Kiwi.com’s design system, Orbit, has matured a lot since we launched our documentation at orbit.kiwi last April.
We now offer unified components for designers, as well as React developers; and, we also started experimenting with React Native, looking more closely into native mobile development.
orbit.kiwi has always aimed to be a place where you can find everything Orbit-related. In the past months, we’ve been identifying crucial issues with our documentation, and now we have the tools to solve them. As a result, we’re introducing brand new documentation at orbit.kiwi.
In the previous version of our documentation, there were plenty of limitations in content structure. We removed all of them, and now we can adjust orbit.kiwi to any content needs to present the documentation as clear as possible.
Let’s go through the biggest improvements.
New sidebar structure
We split our sidebar into two sections — For everyone’s use and For Kiwi.com’s use — to differentiate the content for the open-source community from the content specifically made for Kiwi.com (such as company logos or content guidelines).
We also created more specific categories for some of the components, these are now:
- UI components — The main blocks for building a user interface (Alerts, Buttons, Badges, Modals, …).
- Layout components — Wrappers helping you align components together (Stack, Grid, Layout, …).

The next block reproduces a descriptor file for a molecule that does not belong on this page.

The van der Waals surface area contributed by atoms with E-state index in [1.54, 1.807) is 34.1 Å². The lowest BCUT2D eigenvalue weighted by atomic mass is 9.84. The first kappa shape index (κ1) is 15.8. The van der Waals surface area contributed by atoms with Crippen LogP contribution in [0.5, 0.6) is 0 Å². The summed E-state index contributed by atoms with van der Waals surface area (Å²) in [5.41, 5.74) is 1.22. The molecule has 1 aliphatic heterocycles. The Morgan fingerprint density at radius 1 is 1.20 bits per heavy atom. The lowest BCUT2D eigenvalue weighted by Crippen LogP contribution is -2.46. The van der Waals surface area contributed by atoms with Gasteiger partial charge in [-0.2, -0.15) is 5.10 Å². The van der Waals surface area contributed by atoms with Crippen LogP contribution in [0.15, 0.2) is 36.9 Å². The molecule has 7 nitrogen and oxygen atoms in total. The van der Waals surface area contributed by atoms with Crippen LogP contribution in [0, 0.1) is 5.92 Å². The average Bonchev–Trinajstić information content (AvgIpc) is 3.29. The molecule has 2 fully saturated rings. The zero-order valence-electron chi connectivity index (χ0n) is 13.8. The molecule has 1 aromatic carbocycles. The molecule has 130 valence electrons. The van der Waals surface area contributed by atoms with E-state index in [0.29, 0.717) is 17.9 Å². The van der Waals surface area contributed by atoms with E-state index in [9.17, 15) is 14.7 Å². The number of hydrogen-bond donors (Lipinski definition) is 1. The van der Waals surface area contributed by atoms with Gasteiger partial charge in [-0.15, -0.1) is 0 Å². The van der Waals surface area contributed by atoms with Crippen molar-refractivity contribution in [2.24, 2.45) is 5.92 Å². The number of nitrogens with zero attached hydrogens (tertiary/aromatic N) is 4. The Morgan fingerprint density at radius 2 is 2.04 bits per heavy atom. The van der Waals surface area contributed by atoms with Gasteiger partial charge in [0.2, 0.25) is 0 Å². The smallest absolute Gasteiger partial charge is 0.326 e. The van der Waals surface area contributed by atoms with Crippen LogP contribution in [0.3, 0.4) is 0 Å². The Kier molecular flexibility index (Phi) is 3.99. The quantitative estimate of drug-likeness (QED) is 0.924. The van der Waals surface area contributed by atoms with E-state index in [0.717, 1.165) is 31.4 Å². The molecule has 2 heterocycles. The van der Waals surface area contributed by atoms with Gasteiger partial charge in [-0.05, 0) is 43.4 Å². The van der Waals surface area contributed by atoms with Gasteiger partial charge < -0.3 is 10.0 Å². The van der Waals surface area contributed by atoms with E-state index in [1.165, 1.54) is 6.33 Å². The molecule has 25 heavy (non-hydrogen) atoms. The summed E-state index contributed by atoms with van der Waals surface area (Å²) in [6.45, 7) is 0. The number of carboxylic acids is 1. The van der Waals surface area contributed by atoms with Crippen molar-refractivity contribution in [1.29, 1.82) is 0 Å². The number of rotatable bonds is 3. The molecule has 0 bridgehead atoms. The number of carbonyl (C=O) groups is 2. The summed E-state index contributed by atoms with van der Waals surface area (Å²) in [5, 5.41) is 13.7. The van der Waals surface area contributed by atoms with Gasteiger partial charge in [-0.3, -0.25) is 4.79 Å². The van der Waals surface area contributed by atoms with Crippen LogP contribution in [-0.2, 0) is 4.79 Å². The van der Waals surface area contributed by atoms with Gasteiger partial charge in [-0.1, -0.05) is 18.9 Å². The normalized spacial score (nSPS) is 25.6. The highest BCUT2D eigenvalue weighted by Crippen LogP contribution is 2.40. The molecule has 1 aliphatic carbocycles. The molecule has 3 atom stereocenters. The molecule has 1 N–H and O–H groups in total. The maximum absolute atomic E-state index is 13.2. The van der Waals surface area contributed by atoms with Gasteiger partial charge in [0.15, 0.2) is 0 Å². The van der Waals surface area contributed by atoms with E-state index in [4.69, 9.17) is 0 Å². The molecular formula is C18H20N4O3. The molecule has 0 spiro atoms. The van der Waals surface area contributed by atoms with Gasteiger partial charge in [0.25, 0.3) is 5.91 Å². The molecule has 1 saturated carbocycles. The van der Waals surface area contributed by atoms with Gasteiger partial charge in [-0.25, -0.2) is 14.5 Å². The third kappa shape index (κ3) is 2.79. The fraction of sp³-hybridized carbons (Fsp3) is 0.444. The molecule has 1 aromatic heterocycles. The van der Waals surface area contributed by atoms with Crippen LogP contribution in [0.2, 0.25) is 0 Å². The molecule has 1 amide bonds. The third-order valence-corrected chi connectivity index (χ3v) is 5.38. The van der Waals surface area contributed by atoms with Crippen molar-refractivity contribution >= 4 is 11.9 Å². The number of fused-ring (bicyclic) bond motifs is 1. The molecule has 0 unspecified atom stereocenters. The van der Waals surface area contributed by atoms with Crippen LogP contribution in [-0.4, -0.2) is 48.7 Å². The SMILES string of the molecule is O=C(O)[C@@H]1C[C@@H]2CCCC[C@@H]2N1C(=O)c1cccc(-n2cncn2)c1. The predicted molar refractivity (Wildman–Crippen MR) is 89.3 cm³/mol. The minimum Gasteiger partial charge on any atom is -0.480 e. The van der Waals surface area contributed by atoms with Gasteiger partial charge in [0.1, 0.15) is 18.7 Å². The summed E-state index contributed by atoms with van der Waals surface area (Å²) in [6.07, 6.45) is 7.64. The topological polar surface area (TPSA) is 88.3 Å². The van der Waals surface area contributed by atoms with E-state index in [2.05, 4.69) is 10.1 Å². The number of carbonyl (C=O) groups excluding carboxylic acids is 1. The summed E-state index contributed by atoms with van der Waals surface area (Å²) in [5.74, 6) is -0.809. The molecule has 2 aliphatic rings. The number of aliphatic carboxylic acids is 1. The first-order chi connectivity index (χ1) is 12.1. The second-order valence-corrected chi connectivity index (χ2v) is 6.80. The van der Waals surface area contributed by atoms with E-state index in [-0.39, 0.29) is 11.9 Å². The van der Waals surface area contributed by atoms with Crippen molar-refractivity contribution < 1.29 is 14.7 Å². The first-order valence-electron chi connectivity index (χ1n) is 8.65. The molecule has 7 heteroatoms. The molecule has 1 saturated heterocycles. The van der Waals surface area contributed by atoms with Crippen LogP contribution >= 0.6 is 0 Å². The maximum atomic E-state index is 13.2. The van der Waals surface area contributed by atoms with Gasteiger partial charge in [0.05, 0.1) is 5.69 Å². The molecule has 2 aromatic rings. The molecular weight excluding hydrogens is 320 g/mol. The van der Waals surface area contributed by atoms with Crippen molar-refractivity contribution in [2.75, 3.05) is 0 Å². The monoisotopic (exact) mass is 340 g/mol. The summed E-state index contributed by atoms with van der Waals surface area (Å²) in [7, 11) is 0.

- Utility components — functional utilities, such as Portal, Truncate or Image.
- Accessibility components — Components improving keyboard navigation (SkipLink, SkipNavigation).
Quick access from the homepage
Based on the feedback we got, we highlighted the most visited content, such as the visual style guide, which is now available on the home page.
Also, our team is now available on a new support channel — Spectrum.Chat/Orbit.
Another new feature is the possibility to bookmark any page, which displays it directly on the homepage. Your bookmarks can be also easily accessed from any page through the icon in the right part of the navigation bar.
Better structure for component pages
Whenever you open the component page, you’ll see a header including:
- links to any related APIs (React, React Native, and Sketch to be added soon),
- quick links to Storybook Playground,
- or Github repository.
The component documentation always includes component status to inform you about all the available implementations.
All sections on the page are easily accessible thanks to a new, always-visible table of contents allowing you to jump directly to them. No more scrolling up and down.
You can now easily copy a direct link to any section of the page, just hover over the title and copy the link.
Documenting content and design decisions
As a novelty, the component pages start with a general section that will give you an overview of every component. We started adding the content structure of every one of them, check Alert or Card. The rest will be available in the next few weeks.
Future plans for design documentation
In the next quarters, we plan to add guidelines for accessibility, insights from research and detailed reasoning behind our design decisions to provide everyone with context on why we do the things the way we do.
Adding live examples of components